Over the last few months, I’ve been helping to set up and administrate an initiative called New British Music Theatre (or NBMT), which will see eleven UK-based artists and companies presenting their work at the 2016 Music Theatre Now meeting and Operadagen Festival in Rotterdam. As a result, I’ve spent a lot of time researching the British scene, as well as thinking generally about the concept of music theatre (along with its various sub-genres). I’m aiming to publish some of these thoughts on the blog in the next few weeks, including an extensive survey of recent British work and (hopefully) a review of the festival.
Reproduced below is a short ‘catalogue essay’ I wrote for the NBMT booklet (in a slightly extended form). It attempts to locate the eleven NBMT artists within a broader discussion of what ‘music theatre’ means in a UK context. For more information on NBMT and on the artists, please visit our lovely website: www.newbritishmusictheatre.org.
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Staking a Claim: Music Theatre as Provocation
The eleven artists and companies, chosen to represent new British music theatre as part of the NBMT initiative, come from a broad range of disciplinary backgrounds: from dance and experimental theatre, to rock music, sound design, video and performance art. However, the artistic moment that they represent is one that extends even more widely across the disciplinary spectrum.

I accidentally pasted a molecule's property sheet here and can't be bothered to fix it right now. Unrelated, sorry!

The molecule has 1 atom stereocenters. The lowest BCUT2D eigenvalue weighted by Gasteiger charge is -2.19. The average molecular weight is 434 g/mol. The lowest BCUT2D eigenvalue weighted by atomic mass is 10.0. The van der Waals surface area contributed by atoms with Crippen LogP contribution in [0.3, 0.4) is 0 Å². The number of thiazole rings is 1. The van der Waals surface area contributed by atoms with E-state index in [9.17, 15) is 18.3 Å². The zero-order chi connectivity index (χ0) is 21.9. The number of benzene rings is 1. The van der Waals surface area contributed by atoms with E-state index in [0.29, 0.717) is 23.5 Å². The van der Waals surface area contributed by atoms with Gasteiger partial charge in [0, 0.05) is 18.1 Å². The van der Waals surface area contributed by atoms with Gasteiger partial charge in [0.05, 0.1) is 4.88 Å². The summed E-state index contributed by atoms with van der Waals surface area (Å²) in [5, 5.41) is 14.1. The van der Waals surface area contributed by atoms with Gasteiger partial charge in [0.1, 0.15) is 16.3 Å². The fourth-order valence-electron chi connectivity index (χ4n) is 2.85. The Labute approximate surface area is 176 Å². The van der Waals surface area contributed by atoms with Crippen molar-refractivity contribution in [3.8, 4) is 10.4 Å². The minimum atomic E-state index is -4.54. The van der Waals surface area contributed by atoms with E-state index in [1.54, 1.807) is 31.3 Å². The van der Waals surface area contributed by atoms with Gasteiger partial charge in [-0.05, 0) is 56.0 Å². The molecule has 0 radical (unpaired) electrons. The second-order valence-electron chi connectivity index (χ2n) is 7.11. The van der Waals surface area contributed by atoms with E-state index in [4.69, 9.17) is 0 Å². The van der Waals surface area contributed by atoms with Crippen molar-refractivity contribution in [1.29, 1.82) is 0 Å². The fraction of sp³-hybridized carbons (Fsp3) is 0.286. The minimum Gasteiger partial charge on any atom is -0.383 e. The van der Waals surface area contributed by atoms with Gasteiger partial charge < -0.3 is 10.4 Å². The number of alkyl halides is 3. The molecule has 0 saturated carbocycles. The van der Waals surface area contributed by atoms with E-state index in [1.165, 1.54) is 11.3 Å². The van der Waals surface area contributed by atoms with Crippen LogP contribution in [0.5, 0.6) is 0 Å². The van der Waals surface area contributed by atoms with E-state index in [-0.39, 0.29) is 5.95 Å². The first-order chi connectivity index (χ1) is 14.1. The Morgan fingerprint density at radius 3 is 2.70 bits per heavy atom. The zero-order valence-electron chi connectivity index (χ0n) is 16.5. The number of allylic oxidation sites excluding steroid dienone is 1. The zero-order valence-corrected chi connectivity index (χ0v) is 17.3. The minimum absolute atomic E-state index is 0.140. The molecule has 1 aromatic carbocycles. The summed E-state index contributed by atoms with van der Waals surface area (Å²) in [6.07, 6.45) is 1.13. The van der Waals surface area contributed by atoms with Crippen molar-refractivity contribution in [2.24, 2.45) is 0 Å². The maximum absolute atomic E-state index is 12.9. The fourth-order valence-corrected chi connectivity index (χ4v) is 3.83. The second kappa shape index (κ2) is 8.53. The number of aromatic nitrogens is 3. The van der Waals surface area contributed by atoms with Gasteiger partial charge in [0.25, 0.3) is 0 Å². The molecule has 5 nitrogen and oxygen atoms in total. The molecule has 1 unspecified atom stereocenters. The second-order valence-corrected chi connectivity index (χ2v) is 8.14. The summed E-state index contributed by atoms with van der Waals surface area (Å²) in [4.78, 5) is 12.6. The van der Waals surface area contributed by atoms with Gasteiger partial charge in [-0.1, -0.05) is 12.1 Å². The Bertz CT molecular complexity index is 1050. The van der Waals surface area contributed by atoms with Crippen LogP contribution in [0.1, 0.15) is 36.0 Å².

New British music theatre could be envisaged as a boundary line drawn on a map, encircling a set of disciplinary promontories, marking a territory that cuts across institutional and aesthetic borders. Despite their gradual convergence, each creeping peninsula retains its singular identity: its set of foundational laws, its disciplinary ‘constitution’. The drawing of this circular boundary (as with all boundary lines) is therefore a provocation. It says: this, too, is music theatre. It is an implicit provocation, and a gentle one (in keeping with the tenderness of so much contemporary British theatre: open, generous, often utopian, rarely nihilistic or confrontational). But it is a provocation nonetheless. In particular, it stakes a claim for three particularly ‘pure’ modes of music theatre, which nevertheless differ fundamentally from the opera, the musical and the ‘classical’ performance. These are dance, the gig, and the song. Continue reading